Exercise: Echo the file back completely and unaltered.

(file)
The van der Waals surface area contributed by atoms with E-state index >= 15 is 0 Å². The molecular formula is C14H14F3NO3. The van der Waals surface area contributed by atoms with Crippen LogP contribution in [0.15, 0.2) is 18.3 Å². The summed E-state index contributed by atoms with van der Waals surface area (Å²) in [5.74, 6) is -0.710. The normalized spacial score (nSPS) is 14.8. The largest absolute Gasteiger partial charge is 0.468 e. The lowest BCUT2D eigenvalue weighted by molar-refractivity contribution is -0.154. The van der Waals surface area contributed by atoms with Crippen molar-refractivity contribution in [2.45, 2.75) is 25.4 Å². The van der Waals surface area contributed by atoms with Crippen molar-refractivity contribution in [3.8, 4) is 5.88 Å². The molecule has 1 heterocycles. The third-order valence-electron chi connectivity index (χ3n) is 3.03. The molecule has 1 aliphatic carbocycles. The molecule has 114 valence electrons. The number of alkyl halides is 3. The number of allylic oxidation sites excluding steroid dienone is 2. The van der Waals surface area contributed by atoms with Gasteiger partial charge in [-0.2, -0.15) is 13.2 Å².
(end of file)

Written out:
The van der Waals surface area contributed by atoms with E-state index >= 15 is 0 Å². The molecular formula is C14H14F3NO3. The van der Waals surface area contributed by atoms with Crippen LogP contribution in [0.15, 0.2) is 18.3 Å². The summed E-state index contributed by atoms with van der Waals surface area (Å²) in [5.74, 6) is -0.710. The normalized spacial score (nSPS) is 14.8. The largest absolute Gasteiger partial charge is 0.468 e. The lowest BCUT2D eigenvalue weighted by molar-refractivity contribution is -0.154. The van der Waals surface area contributed by atoms with Crippen molar-refractivity contribution in [2.45, 2.75) is 25.4 Å². The van der Waals surface area contributed by atoms with Crippen molar-refractivity contribution in [3.8, 4) is 5.88 Å². The molecule has 1 heterocycles. The third-order valence-electron chi connectivity index (χ3n) is 3.03. The molecule has 1 aliphatic carbocycles. The molecule has 114 valence electrons. The number of alkyl halides is 3. The number of allylic oxidation sites excluding steroid dienone is 2. The van der Waals surface area contributed by atoms with Gasteiger partial charge in [-0.2, -0.15) is 13.2 Å².